If you are one of the highest-ranking executives in China, there is a high chance that your pay outranks those of the U.S. and the U.K. If you have specific IT skills and working in Asia Pacific, you can expect a fat retention bonus.
These are new trends that are emerging out of the Asia Pacific, as highlighted in the Total Remuneration Surveys by Mercer.
The highest real wage growth for 2019, calculated as the salary increase minus current country inflation, would be for employees in Bangladesh at 10 percent. India (9.2 percent) and Vietnam (9.8 percent) take second and third positions respectively.
Australia will only experience 2.6 percent and New Zealand 2.5 percent, while Japan will continue to experience the lowest real wage growth rate of 2 percent in 2019.
On the flip side, Australia, Japan and Korea figure highest in the region for pay parity, which Mercer calculates regarding annual total cash and sees the region having several "tiers".
In Australia, Japan and Korea – the highest tiers -- starting salaries begin at USD 30,000 per annum, and sharply rises with promotions to senior levels, often at USD 250–350,000. Starting salaries are much lower (usually just USD 5,000) in “low-cost manufacturing bases” but similarly increases significantly at top management levels.
New trends are also emerging. Highest-ranking executives in China can expect to out-earn their peers in the U.S. and the U.K. But if you add long-term incentives (LTIs) and European social security benefits, the earnings picture changes rapidly in favor of the Western countries.
The region is also experiencing a dire need for IT skills; retaining these talents is becoming a priority for many companies. Twenty-six percent of organizations in Asia reported a retention bonus provision for employees with specific digital skills. Meanwhile, regulators are putting pressure on HR teams to come with better executive pay packages that reduce risky behavior
"As the world's engine of growth, Asia continues to see sustained demand for skilled talent, with digital skills continuing to draw a premium. Companies are offering generous incentives and retention bonuses. We also find companies deleveraging pay in the wake of increased regulatory scrutiny of discretionary bonuses, reducing year-end pay-outs and increasing base pay to contain excessive risk-taking,” said Puneet Swani, partner and Career Business Leader for the International Region at Mercer.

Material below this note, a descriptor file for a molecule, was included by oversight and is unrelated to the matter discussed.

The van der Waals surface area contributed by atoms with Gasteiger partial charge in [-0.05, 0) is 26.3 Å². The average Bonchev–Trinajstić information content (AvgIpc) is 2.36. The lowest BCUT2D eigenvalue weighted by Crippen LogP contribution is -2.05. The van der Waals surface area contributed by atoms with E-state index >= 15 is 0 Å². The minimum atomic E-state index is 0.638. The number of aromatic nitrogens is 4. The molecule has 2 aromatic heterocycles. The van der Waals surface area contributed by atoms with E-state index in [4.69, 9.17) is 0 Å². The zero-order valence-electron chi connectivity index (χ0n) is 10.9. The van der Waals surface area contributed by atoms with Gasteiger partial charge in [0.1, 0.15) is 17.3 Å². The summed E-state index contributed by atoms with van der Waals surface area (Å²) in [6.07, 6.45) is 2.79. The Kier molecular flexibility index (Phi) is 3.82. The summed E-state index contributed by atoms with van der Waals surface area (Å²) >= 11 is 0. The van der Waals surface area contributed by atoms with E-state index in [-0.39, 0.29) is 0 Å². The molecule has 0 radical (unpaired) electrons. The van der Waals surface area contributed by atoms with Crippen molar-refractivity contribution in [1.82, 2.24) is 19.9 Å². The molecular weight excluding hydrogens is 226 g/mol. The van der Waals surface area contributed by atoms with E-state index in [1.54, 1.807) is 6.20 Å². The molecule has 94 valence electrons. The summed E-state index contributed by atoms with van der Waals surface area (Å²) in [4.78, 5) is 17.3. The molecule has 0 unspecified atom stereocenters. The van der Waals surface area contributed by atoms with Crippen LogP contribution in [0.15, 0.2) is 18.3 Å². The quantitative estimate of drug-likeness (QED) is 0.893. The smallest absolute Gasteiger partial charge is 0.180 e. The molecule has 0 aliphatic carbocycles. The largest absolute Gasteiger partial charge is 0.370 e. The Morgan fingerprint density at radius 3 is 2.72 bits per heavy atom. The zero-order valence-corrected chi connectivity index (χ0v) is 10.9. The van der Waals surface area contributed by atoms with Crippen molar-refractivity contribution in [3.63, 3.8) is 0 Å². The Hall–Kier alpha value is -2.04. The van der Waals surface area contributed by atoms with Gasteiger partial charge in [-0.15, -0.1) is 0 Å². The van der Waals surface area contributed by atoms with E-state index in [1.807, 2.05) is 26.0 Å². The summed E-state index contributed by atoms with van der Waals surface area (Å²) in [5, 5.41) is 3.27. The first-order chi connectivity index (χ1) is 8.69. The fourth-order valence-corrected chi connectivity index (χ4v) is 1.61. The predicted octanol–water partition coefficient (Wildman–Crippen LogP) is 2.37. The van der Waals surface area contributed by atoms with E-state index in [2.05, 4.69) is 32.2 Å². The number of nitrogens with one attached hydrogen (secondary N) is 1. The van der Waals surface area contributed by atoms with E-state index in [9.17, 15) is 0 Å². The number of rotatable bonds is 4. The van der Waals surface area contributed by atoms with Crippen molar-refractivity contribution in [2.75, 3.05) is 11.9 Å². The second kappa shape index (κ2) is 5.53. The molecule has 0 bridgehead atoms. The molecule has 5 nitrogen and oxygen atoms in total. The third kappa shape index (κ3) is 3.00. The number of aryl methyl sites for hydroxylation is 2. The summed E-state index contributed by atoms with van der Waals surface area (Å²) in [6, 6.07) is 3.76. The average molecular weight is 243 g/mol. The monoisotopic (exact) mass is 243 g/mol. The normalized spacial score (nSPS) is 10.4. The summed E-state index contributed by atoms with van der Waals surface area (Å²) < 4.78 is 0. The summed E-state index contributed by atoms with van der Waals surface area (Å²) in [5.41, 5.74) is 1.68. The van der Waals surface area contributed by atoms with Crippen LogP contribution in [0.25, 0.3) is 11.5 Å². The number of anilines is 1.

Mercer’s study reveals that fight to get talent is also shaping the way HR departments create remuneration packages in Asia – a region where 48 percent of companies reported having difficulty filling-in vacant positions, compared with the 38 percent globally.
Employees in specialist sales and engineering roles, in addition to local language expertise, are paid a significant premium. The increase in premiums is creating a headache when managing replacement costs. In addition, new employees with the right skills also expect higher starting salaries while the pressure on the cost of operations and margins multiplies.
These concerns are making HR departments take a more holistic approach to creating their company's rewards packages.
“Companies in Asia Pacific are taking a more holistic view of their total rewards philosophy and employers are increasingly focusing on the experiential components of rewards – programs to deliver meaningful career experiences and flexible arrangements, as well as programs to help manage the physical, financial and emotional well-being of their employees,” said Swani.